Organized once every three years, the World Water Forum is an event focusing on water quality and how to make progress on global water challenges.
From all around the world, participants are invited to the forum. Oluwatuyi Olowoyeye, doctorate student in Land and Water Resources Engineering in the Department of Agricultural and Biosystems Engineering here at Iowa State, was invited to attend this forum, hosted in Diamniadio, Senegal this year.
Olowoyeye applied for and received a Civil Society Sponsorship to fund his travel for this forum. The sponsorship covered his airfare, housing and accommodations for the event. The event was five days long – from Monday to Friday, March 21-26th, 2022.
With people from all around the world, there are many different topics to discuss with representatives from everywhere. This year’s topic was on the 2030 Agenda for Water Security for Peace and Development. One of Olowoyeye’s biggest takeaways from the event was the topic of urbanization and water resources, he said.
“The event is very diverse, targeted towards water but linked to many other things. One of the biggest things that I learned was about how we need to come up with strategies to manage water dynamics in urban areas,” Olowoyeye said. “Most developed countries have the challenge of rapid urbanization. As urbanization increases, the level of imperviousness increases and could potentially result in flood scenarios. We also learned about transboundary water management, which is a major challenge with the developing countries.”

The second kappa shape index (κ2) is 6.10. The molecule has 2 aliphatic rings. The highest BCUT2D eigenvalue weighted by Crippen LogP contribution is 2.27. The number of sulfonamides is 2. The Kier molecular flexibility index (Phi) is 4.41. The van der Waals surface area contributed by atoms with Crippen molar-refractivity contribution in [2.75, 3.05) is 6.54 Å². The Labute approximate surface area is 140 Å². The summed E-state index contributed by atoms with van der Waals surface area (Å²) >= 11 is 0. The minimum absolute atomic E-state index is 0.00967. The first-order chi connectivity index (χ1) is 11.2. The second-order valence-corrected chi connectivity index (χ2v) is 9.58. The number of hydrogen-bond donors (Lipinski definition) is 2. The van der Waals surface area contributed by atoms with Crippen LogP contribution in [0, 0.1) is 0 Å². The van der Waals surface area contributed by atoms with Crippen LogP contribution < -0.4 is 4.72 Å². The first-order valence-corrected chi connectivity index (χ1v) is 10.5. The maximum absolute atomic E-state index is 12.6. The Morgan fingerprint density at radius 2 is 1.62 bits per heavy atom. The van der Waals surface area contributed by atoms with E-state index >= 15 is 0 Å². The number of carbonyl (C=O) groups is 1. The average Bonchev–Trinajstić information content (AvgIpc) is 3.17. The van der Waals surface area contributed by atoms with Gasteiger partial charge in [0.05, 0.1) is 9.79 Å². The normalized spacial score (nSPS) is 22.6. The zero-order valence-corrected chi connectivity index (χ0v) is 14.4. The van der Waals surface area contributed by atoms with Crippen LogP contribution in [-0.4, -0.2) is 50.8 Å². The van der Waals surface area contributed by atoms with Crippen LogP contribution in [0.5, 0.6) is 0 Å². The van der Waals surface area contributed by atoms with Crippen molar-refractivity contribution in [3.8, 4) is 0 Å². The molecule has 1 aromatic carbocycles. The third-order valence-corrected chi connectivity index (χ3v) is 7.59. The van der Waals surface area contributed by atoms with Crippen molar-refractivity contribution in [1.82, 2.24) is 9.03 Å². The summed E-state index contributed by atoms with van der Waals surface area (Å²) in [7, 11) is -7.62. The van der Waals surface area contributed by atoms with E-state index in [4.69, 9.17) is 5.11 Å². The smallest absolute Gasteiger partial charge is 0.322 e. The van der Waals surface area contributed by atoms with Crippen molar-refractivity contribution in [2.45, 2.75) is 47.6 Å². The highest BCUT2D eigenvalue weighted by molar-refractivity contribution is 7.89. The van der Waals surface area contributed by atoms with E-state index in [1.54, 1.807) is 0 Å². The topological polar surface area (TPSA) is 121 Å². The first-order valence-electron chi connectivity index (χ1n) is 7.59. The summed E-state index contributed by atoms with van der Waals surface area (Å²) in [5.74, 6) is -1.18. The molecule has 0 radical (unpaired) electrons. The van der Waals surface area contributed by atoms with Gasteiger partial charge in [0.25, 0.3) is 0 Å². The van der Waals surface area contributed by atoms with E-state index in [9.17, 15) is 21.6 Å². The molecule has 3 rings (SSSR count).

Throughout the forum, Olowoyeye had many networking opportunities. One of his favorite parts was how the organization connected members into groups. Olowoyeye’s group consisted of young professionals like him.
“I was a part of a group that was all young people like me,” Olowoyeye said. “They brought young people together to discuss water-related challenges and voice your opinions.”
As Olowoyeye’s group shared their opinions, the organization presented a board, and people from all over the world could fill out a card with their water-related concerns and paste it on the board, and thoughts from those postcards were shared with decision-makers. The forum also presented ideas and solutions from specific countries and companies in the water space. Upon seeing that information, Olowoyeye says he noticed some of his education at Iowa State was applied to some of the topics, like the discussion on a planting project in the Sahel.
“I found some of my learnings here at Iowa State on water conservation being applied in some of the areas discussed, like the half-moon planting project in the Sahel, which typically looks like a pothole. Basically, they are building resilience against climate change and also to help restore vegetation on those desert lands,” Olowoyeye said. “I loved seeing everyone’s opinions because it shows how everyone cares about the ecosystems and the water system.”
The next World Water Forum will take place in 2024.